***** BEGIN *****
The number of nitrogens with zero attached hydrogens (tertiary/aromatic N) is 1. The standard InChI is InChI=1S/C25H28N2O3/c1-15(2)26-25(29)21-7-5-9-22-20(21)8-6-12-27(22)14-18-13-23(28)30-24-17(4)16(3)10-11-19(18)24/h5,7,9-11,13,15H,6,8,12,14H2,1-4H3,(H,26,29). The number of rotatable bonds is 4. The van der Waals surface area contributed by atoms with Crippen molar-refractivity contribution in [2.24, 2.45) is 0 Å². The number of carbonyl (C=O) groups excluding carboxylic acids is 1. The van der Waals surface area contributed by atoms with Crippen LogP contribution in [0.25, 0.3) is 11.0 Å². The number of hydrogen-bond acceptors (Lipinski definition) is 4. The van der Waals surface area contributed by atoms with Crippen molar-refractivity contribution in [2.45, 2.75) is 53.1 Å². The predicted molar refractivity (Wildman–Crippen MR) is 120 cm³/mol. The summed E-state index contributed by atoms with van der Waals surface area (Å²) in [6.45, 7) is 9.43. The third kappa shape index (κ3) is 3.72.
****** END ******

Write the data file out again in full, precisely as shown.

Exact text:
The number of nitrogens with zero attached hydrogens (tertiary/aromatic N) is 1. The standard InChI is InChI=1S/C25H28N2O3/c1-15(2)26-25(29)21-7-5-9-22-20(21)8-6-12-27(22)14-18-13-23(28)30-24-17(4)16(3)10-11-19(18)24/h5,7,9-11,13,15H,6,8,12,14H2,1-4H3,(H,26,29). The number of rotatable bonds is 4. The van der Waals surface area contributed by atoms with Crippen molar-refractivity contribution in [2.24, 2.45) is 0 Å². The number of carbonyl (C=O) groups excluding carboxylic acids is 1. The van der Waals surface area contributed by atoms with Crippen LogP contribution in [0.25, 0.3) is 11.0 Å². The number of hydrogen-bond acceptors (Lipinski definition) is 4. The van der Waals surface area contributed by atoms with Crippen molar-refractivity contribution in [2.45, 2.75) is 53.1 Å². The predicted molar refractivity (Wildman–Crippen MR) is 120 cm³/mol. The summed E-state index contributed by atoms with van der Waals surface area (Å²) in [6.45, 7) is 9.43. The third kappa shape index (κ3) is 3.72.